I love Fringe, but I have to admit there are a lot of details in the plot that I don’t understand. I’m certain that during the coming season, I will click as to the real significance of a previous occurrence and feel totally ridiculous because of how long it took me to get it. Such are the trials and tribulations of a confused blogger.
Paradoxically, it’s the reason I started reviewing Fringe; the way I figure it, if I have to sit down and discuss its finer points each week, I will not only have questions, but be forced to systematically address them and, perhaps, understand things a little bit before the ‘Oh my God I’m so stupid’ moment.
And comments from readers are definitely going to help.
As those of you who have been following my personal blog know or those who have read my first two reviews of Supernatural for Blogcritics have probably guessed, I’m quite the avid X-Files fan. Supernatural filled some of the void, but there was still something missing — government conspiracies. Which is the rest of the void Fringe helps to fill up.
But where The X-Files took its time getting us into the conspiracy (only five of The X-Files’ season one episodes had to do with the alien government conspiracy mytharc), Fringe revels in it; the paranormal all comes in to support it, rather than to distract us from it. It’s also interesting to note the use of ‘fringe science’ in Fringe, as opposed to The X-Files, where most of the mysteries were explainable through paranormal science.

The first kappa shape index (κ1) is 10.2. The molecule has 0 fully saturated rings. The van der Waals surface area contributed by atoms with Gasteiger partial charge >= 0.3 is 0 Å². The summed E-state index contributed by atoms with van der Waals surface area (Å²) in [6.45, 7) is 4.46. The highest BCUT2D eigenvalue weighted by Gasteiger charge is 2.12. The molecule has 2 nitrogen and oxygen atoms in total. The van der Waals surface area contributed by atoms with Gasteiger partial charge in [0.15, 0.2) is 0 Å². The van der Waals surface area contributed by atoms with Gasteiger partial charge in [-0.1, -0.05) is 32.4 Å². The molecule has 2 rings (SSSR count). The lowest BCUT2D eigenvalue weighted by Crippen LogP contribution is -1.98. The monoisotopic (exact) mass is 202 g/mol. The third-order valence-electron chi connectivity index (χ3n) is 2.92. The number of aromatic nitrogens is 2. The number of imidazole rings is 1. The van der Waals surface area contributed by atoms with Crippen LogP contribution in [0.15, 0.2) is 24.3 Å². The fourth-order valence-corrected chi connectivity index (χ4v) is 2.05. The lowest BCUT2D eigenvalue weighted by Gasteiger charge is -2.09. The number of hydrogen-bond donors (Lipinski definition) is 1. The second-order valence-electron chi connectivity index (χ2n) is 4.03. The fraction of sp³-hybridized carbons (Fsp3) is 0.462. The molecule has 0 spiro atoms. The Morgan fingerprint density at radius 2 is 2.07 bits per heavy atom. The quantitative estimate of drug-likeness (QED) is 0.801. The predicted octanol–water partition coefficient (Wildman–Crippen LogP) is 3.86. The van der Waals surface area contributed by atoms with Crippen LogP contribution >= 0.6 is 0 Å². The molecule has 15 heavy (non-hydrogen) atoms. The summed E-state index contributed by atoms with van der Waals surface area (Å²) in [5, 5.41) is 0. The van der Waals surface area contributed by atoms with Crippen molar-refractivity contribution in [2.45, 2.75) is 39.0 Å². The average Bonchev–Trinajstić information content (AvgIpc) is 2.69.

Fringe’s first season finished on the pretty incredible scene of Olivia Dunham meeting William Bell. It wasn’t the fact that William Bell is played by Leonard Nimoy that is pretty incredible (although it’s always exciting to see Leonard Nimoy). It was the fact that Olivia Dunham met him… in the World Trade Center. Yes, you read that right – the Twin Towers were not destroyed in the parallel universe where William Bell lives.
You’d expect season two of Fringe to open up with a startled Olivia Dunham looking at William Bell and demanding answers — but if you did, it means you don’t quite get the nature of this show yet. No, my friends, season two opens with a car accident — the responsible party runs away, find his way into an apartment, kills the owner, smashes his face in, and connects himself to the victim whose facial features he then acquires. Not quite the elegant way the Alien Bounty Hunter used to morph in The X-Files, but still, pretty scary (considering this guy, by all accounts, is human).